Tuesday, October 23, 2012

What Causes Liver Cancer and Prevention Tips

(Image credit to Reza Estakhrian/Getty Images)
In general, the exact causes of liver cancer are not yet confirmed. But in some cases, some causes of the disease are already confirmed. If you have a lot of risk factors of liver cancer, your doctor may recommend taking regularly screening tests for early detection. What else you need to know, particularly about the appropriately steps to decrease your risk of developing the disease? Keep reading!

You might also like to read symptoms of liver cancer and best steps to prevent cancer with foods that you eat, before continuing!

First, you need to clearly understand that not all cancers that affect the liver are considered to primary liver cancer. This primary type is used to describe cancer in the liver that form from the original cells of the liver. But primary type is much less common if compared with secondary type (cancer in the liver that comes from a cancer of other parts of the body that spreads to the liver).

What are causes of liver cancer?

As mentioned before, primary liver cancer begins to occur from the own cells of the liver. The most common cells in the liver that can be abnormal cells and grow out of control and then will be potential to cause a cancerous tumor is hepatocytes. This is the reason of why most primary type is also often called as hepatocellular carcinoma /HCC.

In many cases, the causes of the disease are not known. But in several cases, the cause is confirmed. For instances:
  1. People who have certain chronic infection (like an infection due to hepatitis viruses) are more likely to also have liver cancer. Some experts believe that the long term infection of hepatitis viruses (both hepatitis C or B viruses) may have a significant contribution to cause damage to the liver which then increase the risk of developing the cancer cells.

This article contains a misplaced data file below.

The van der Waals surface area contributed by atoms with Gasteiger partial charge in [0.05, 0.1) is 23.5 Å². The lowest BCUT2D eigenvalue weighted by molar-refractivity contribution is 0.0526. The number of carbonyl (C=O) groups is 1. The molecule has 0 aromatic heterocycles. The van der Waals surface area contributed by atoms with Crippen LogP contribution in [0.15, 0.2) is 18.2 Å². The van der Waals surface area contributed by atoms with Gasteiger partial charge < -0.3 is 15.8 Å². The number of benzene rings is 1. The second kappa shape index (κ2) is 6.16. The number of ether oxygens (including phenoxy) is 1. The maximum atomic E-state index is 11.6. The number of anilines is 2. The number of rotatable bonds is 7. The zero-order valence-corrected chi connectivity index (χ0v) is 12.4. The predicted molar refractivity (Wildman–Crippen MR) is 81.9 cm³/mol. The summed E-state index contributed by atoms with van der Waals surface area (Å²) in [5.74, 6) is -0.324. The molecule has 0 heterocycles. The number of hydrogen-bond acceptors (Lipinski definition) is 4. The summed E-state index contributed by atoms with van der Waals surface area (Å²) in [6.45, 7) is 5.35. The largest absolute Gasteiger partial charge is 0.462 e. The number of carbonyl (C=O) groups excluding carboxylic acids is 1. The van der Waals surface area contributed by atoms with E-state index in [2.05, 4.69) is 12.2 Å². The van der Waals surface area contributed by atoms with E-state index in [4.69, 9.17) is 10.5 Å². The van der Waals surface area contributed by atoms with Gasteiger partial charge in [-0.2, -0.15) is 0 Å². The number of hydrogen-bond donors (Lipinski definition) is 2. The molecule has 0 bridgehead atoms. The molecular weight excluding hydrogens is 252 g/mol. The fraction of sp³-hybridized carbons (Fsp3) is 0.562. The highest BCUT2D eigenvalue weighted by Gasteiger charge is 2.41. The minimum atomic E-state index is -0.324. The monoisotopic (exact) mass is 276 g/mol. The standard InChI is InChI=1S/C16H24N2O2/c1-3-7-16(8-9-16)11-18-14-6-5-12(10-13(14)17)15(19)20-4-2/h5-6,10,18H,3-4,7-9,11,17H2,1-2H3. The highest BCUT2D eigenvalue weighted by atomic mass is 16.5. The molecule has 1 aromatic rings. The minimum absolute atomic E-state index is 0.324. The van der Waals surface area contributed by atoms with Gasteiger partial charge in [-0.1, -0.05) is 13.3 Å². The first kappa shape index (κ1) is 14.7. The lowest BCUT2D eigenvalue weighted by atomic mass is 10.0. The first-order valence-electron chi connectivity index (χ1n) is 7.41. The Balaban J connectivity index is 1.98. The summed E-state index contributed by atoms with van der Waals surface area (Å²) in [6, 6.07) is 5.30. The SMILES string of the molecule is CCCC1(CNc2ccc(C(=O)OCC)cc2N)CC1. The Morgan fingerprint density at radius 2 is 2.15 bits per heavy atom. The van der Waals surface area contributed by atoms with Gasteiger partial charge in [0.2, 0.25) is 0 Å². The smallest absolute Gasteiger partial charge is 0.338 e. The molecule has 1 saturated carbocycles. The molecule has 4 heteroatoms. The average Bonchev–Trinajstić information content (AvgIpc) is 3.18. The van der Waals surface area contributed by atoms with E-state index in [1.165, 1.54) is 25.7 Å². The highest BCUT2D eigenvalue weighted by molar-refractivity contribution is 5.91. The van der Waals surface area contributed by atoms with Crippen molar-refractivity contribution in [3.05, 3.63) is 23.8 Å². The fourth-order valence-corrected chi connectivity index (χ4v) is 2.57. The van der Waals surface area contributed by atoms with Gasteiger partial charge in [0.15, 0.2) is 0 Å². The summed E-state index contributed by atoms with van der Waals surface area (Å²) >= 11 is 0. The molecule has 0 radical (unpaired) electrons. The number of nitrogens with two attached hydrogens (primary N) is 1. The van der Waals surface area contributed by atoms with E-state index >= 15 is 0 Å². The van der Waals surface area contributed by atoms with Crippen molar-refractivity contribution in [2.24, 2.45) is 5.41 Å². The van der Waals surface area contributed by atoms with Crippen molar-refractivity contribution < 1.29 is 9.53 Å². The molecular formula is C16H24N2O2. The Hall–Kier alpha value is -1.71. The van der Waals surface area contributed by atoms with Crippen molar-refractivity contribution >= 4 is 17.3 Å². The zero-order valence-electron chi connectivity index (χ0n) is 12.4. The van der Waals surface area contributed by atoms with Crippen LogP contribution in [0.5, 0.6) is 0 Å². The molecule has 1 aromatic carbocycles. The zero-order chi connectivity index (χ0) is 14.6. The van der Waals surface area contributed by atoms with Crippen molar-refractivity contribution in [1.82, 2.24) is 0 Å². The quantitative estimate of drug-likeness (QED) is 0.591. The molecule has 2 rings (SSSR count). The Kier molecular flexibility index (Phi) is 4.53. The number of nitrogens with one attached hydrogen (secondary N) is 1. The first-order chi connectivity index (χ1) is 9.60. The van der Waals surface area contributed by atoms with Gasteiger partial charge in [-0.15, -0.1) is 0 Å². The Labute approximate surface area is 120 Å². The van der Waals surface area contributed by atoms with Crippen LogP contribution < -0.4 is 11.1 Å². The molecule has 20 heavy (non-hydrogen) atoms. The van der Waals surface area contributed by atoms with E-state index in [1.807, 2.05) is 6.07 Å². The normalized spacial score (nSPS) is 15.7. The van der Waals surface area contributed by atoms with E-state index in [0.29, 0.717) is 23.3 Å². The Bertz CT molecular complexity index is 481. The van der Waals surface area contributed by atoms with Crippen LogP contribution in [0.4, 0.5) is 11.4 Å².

2. Liver cancer is rare in the UK and U.S. But in many countries where the disease is relatively more common, unfriendly substances (such as arsenic and aflatoxin) are easier to be found. Some studies have shown that these substances may also contribute to increase the risk, particularly if you have long term exposure to them.
  3. Having scarring in the liver because of the previous damage – this is often called as ‘cirrhosis’. Cirrhosis can be caused by some different conditions, such as excessively alcohol consumption, having inherited diseases like Alpha 1 antitrypsin deficiency and haemochromatosis, and an infection of hepatitis viruses.
  4. The disease is also believed to be more likely to occur in individuals who have blood sugar disorder (such as both type 1 and type 2 diabetes), certain health conditions (such HIV/AIDS) that can weaken the immune system of the body, and inherited metabolic diseases that affect the metabolism of the body.
Other conditions and factors that may have contribution to increase your risk are:
  1. Being overweight.
  2. Cigarette smoking (read also smoking side effects).
  3. And having a family history of liver disease, particularly if you have a first degree relative of family (like sister, brother, mother, or father) who has had a liver cancer or other liver diseases – according to the UK Cancer Research. In addition, a study also found that individuals who have brother or father with prostate cancer may also have an increased risk of liver cancer.
Furthermore, anabolic steroid use may also increase the risk – according to an article published on WebMD. Long term use of male hormones for muscle growth may slightly increase the risk of liver cancer!

What are different types of liver cancer?

As written before, HCC is the most common type of primary liver cancer. HCC is more common in men than in women – with elderly people at highest risk. It is also more likely to occur in individuals who have a damaged liver from cirrhosis.

Furthermore, there is also a subtype of HCC called fibrolamellar hepatocellular carcinoma. It is usually more common in younger women who still don’t have scarring in the liver. But fibrolamellar HCC is relative easier to be treated than hepatocellular carcinoma.

The following are rare or very rare types of primary liver cancer:
  1. Hepatoblastoma! It is usually more common in young kids. In many cases, it is diagnosed in kids under 3. Chemotherapy and surgery are two common options of the treatment to treat this type.